[camera cuts out, audio continues]
AUGUSTUS HAWKINS:

—who happened to be on a ticket with Mr. Sinclair in the run-off, but the whole—

CAMERA CREW MEMBER:

Sorry, we just ran out.

INTERVIEWER:

We ran out, we ran out of film.

[cut]
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QUESTION 19
[slate marker visible on screen] [change to camera roll: 314:45] [sound roll 314:24]
CAMERA CREW MEMBER:

Wait for my mark, call, thank you—mark. Second to mark.

INTERVIEWER:

OK, so tell me about you running as a Democrat. Explain how you weren't necessarily an EPIC candidate.

AUGUSTUS HAWKINS:

During the EPIC Movement in California, let me make it clear that I was not actually running as an EPIC candidate, I was never a strong EPIC supporter, no particular reason, I had no ideological objection to most of the program. I was, however, a Democrat, a new Democrat, who was running as a Democratic candidate. It was tough convincing many of my friends and supporters, as a Democrat, that that was the right thing to do, but I just happened to be a Democrat, and I ran as a Democrat, and while I disagreed with one or two things in the EPIC Movement, it doesn't say, doesn't mean, that I was opposed to the whole idea of changing things across the state. There were many things that needed changing. And so it just happened, we just happened to converge. I think one must put into proper perspective, that that was not the only thing that was happening, particularly in the minority community. Minority was just beginning to break through many barriers. In those days, we had a terrific time to get a black judge elected, the first one in the state, the first supervisor in the post office,
** the first woman, black woman in the post office, and so forth,
** and all of these things were happening at the same time as the EPIC Movement was happening, so it was not a monolithic community, it was a community that was undergoing a great transition, and as such, people, I think, I think a majority did vote Democratic, and consequently, for the EPIC ticket. And so those two coincided rather than one being the cause of the other.

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QUESTION 20
INTERVIEWER:

OK, thank you. When Social Security passed, oh, let me ask you about, I have one more EPIC question, did you hear about some of the scare tactics that were used for businesses?

AUGUSTUS HAWKINS:

During the EPIC Campaign, I think that most of us do recall the tremendous pressure that was put on everybody, throughout the state, to oppose Upton Sinclair at least, the top of the ticket. I recall that in business after business, throughout industry, employers would call their employees in just before the election and say, now look, if Upton Sinclair is elected, you're not gonna have a job. I can recall that in many household, blacks who were in service, and that was a great number of them, were told that, if Mr. Sinclair is elected, I won't be able to hire you to continue in employment. And that type of pressure was throughout the state, and that was a tremendous dis-incentive to vote for the top of the ticket.

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QUESTION 21
INTERVIEWER:

OK. All right. Social Security. Why did African-Americans feel so happy when Roosevelt signed the Social Security bill?

AUGUSTUS HAWKINS:

For a long time, African-Americans were not the ones who enjoyed government benefits. They had been denied this in the Deep South, and even in the north, and also in the West. The idea of the government helping them was somewhat foreign. In 1935, when the Social Security Act was passed, I think one must remember that the Act included not only protection for the elderly, but it also began protection for children. For the first time, child aid became a reality, and that was an important part of the Act for blacks, and the Act also provided help for the disabled, and led also to such later programs as Medicare and Medicaid, and whatnot, and these were tremendous benefits to the black community which had been denied them, even when they had been offered to others. But for the first time, everyone enjoyed the benefits of something, under the Social Security Act, and I think that to blacks it was a great life-saver. It's pretty difficult to visualize what type of security people didn't have, in those days. Instead of Social Security, the elderly were confined to what we call, then, 'the poor houses', it was a place that was set aside for the elderly, where they were, in a sense, incarcerated, in a poor house, when they became elderly. The mental cases were actually locked up, those who did not have families, and families, the families just put their mental patients in a—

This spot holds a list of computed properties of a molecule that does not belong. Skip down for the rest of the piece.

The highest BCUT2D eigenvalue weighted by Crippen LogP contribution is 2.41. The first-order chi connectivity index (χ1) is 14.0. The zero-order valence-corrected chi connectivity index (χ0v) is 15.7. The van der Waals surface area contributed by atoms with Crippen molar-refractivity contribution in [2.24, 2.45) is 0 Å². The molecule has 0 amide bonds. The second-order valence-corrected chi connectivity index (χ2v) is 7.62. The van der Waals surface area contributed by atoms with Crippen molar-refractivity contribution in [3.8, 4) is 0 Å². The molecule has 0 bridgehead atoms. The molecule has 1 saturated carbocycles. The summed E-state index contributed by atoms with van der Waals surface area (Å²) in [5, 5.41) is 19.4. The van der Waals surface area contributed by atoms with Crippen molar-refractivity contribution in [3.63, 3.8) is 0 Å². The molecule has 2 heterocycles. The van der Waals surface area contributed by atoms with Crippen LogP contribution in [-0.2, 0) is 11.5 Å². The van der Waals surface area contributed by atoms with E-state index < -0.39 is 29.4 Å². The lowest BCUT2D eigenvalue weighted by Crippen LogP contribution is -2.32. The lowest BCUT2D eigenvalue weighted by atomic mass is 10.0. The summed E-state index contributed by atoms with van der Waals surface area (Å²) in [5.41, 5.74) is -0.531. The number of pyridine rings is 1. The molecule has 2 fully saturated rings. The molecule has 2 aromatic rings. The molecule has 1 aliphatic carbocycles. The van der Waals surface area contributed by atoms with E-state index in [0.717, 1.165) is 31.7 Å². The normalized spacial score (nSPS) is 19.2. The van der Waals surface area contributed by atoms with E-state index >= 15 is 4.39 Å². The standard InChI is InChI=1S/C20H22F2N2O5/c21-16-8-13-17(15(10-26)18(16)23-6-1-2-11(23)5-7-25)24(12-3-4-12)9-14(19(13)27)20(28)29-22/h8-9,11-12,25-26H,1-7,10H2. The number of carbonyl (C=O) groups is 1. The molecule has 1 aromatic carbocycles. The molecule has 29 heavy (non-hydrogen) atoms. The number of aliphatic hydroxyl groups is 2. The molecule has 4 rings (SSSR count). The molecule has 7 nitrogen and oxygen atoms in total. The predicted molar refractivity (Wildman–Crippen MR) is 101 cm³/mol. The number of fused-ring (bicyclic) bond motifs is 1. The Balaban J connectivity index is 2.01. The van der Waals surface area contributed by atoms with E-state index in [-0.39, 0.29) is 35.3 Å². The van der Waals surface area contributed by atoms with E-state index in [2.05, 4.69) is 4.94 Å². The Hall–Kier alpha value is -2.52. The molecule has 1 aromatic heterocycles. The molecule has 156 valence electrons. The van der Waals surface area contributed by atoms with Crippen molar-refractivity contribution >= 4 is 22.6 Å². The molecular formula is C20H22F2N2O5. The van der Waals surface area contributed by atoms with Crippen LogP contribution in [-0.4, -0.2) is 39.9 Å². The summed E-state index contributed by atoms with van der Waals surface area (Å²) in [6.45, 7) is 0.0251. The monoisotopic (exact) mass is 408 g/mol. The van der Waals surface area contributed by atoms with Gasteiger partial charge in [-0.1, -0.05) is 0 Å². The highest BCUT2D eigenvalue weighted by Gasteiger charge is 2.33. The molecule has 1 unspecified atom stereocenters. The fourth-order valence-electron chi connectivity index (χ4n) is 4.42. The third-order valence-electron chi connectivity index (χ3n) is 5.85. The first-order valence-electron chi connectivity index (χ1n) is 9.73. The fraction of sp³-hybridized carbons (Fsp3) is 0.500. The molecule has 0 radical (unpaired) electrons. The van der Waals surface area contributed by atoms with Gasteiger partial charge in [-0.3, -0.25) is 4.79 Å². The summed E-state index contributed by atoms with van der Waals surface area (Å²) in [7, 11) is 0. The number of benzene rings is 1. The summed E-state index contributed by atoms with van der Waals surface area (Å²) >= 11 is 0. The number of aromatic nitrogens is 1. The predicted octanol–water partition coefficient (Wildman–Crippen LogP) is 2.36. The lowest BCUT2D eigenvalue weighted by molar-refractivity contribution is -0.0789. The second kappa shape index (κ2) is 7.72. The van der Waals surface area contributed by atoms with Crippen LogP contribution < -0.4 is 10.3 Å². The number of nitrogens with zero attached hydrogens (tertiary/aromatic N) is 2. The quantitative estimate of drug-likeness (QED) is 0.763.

[telephone rings]
AUGUSTUS HAWKINS:

—in a room—

INTERVIEWER:

 [ gap: ;reason: inaudible ] 

[cut]
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QUESTION 22
[slate marker visible on screen]
CAMERA CREW MEMBER:

This is take eight.

INTERVIEWER:

OK, so, once again if you could tell me why African-Americans felt very happy about the passage of Social Security.

AUGUSTUS HAWKINS:

With the adoption of Social Security in 1935, to blacks it was almost like the Emancipation Proclamation, or something comparable, or something like the Magna Carta in the English tradition. For the first time, blacks considered themselves, having something which others had, and which was guaranteed to them, which could not be denied. Everything that happened that was good was somehow denied to African-Americans, but under the Social Security Act, there was no such distinction made, and so it was a real breakthrough. To them, it simply mean, meant, at that time, that as they grew older, they knew that they would gain this as a matter of right. They knew that their children, under childcare, which later became the AFDC and Medicaid, and so forth, they knew that this was an opportunity that they could pass on to the next generation. So it was revolutionary, and a great, great day, not only in American life but I think an outstanding day, similar to the Emancipation Proclamation among African-Americans.